“Just because I’m gay doesn’t mean I’m any less,” he says.
When you can play ball ...
The first time John Newton saw Baby T Leng on the softball field, he wasn’t sure what to make of the skin-tight jersey, pink batting gloves and matching gear bag. He was even less sure when Leng cheerfully called out to a friend, ‘Hey, hooker!’
“At that point I was like, whoa,” Newton laughs, adding that it still took him two weeks to realize he’d joined a gay team. “When you can play ball, you can play ball.”
The team’s other straight player recruited Newton. Their participation is allowed by NAGAAA’s 80/20 rule, that as long as 80 percent of the players are gay or transgender, 20 percent can be straight. Outsiders often assume that the straight players are like ringers, bringing the real muscle to the fight. Newton, a former semi-pro baseball player who lives on the softball field four nights a week, says that’s bunk.
“I don’t like to play on teams where you have to play with a bunch of jackasses. If I have a chance to play with a great group of guys, I’m all for it. And these guys can play,” he says of his Rat Pack teammates.
He mentions Leng’s running catch in particular. But when Leng joined LA’s gay league in 2007, he couldn’t even catch standing still. His initial interest in softball was social, but by the time he moved to Vegas a year later, he was playing well enough to make the cut for the fledgling Rat Pack. Now, he’s one of its most beloved players, partly because of his outrageous “uniforms.”
“During the season, I’ve sported outfits such as a two-piece bikini, a tutu and even a wedding gown,” he says. “Most of the time, I have to tailor the uniforms to fit my girlish figure … at least when I’m allowed to. Last but not least, it’s all about accessorizing!”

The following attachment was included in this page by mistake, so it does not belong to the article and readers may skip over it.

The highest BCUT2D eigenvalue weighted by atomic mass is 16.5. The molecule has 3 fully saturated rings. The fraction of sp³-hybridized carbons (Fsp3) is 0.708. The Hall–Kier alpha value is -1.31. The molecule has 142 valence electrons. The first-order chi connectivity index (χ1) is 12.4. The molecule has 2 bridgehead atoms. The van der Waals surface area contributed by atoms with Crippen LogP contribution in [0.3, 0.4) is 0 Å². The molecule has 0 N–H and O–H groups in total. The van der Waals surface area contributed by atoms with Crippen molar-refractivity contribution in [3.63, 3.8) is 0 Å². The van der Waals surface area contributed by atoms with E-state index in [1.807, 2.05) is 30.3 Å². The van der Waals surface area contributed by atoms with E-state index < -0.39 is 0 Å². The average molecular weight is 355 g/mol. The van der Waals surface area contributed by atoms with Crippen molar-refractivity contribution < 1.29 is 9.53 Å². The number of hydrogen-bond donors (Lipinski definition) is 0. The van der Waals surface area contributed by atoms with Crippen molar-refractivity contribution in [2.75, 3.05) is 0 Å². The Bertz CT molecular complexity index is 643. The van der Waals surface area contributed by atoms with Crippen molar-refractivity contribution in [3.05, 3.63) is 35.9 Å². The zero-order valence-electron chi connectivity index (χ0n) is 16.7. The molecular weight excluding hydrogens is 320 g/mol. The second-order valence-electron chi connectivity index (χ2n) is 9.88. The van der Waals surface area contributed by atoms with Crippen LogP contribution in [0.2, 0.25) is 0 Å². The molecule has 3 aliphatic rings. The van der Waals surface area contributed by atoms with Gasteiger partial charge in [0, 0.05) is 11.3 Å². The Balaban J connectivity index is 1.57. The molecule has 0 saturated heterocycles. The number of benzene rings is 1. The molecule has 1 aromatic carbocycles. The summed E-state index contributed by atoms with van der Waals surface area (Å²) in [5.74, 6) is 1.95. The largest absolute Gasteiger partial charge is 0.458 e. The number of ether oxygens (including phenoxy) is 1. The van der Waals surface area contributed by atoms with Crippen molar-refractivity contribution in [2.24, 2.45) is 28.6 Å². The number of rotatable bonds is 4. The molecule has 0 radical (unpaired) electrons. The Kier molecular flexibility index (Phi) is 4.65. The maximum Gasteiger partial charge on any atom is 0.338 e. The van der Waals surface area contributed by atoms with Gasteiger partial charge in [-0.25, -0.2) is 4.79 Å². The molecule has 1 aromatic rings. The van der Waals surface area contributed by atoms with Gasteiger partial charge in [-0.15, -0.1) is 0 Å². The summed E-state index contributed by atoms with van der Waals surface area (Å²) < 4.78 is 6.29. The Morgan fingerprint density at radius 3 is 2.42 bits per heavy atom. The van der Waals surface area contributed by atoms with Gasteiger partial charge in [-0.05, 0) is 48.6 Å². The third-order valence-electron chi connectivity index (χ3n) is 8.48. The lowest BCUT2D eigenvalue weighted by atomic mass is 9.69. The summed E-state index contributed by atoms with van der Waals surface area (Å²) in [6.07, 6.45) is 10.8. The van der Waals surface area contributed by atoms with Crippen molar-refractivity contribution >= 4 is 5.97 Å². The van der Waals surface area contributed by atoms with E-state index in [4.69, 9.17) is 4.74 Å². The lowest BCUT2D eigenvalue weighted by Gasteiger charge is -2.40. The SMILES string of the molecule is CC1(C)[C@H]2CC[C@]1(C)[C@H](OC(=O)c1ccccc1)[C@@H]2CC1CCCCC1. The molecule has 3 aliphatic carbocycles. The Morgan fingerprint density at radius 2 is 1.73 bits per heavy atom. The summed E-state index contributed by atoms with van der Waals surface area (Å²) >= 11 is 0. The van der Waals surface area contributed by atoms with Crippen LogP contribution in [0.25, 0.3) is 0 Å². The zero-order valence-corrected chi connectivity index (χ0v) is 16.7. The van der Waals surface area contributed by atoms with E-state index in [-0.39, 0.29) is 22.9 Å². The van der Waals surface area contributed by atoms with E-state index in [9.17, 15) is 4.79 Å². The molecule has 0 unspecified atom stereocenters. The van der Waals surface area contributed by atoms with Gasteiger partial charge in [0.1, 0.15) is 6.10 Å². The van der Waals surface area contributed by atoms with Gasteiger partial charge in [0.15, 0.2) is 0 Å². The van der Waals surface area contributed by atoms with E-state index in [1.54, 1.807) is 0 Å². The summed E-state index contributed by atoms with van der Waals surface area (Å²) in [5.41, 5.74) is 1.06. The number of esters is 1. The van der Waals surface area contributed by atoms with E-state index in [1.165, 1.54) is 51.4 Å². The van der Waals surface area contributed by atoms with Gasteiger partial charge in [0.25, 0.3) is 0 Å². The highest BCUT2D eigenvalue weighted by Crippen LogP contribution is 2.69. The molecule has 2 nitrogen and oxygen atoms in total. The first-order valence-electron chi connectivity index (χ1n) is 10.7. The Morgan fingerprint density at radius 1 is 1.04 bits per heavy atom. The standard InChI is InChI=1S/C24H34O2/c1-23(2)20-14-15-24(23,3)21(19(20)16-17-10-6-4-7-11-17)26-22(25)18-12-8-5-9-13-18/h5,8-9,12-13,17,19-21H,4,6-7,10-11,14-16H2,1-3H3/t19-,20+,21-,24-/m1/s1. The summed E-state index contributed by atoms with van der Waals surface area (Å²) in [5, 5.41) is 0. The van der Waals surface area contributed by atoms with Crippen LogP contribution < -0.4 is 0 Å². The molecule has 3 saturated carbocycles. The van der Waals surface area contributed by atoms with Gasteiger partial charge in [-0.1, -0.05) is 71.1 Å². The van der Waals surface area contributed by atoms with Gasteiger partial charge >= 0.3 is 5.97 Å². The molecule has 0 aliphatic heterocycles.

Whatever he’s wearing, Leng loves the game. At one point he was playing three days a week—one in the gay league and two in the straight league. What does he make of the mixed sexuality dynamic?
“There’s never a dull moment, that’s for sure. At the end of the day, it’s not about being straight or gay; it’s about playing softball,” he says. “I may have some festive outfits, but this diva is a strong ass bitch!”
We are family
Sanchez remembers the first time Leng took the field for the Pack. Despite his audacious personality, he seemed a little nervous.
“I said, ‘Do me a favor: Be yourself.’ Sure enough he was,” Sanchez says.
Being yourself is a core principle of the Las Vegas Gay Softball League. If softball isn’t your thing, there are local gay leagues for basketball and bowling, and Sanchez is working on starting a soccer group as well as a women’s league (with three teams on deck for the first season). But he’ll have his hands full getting the Rat Pack on track for its first season in Division B.
The Pack got its perfect Vegas handle thanks to a documentary about the iconic performance troupe of the same name. Sanchez was struck by the way Dean Martin, Peter Lawford and Frank Sinatra stuck up for Sammy Davis, Jr. when clubs tried to bar him because he was black.
“They would always have his back. That hit home for me. It shouldn’t matter what race, what color, what sexuality you are,” Sanchez says.
Yet that last one matters to NAGAAA and its assurance of fairness. That’s why new recruits must state their “playing status,” also known as their sexuality. If a team believes another team is stacked with straight players, they can formally protest.
Such a protest was almost launched against the Pack at the World Series when its first baseman (who Sanchez says is one of the more overtly gay players) got into a scuffle with a runner. NAGAAA has been to court over sexuality issues, and Sanchez holds out hope that the emphasis will eventually shift to appropriate skill levels rather than lifestyle preferences. After all, that’s why gay softball came to be—so Leng could wear a sequined headband to the World Series; so Sanchez could blast pop music across the diamond; and so Newton could drink a few post-game beers with a bona fide diva.
“Some of my straight friends who come to play in our league, they really feel like there’s no chip on your shoulder—you can just be yourself,” Sanchez says. “It’s acceptance.”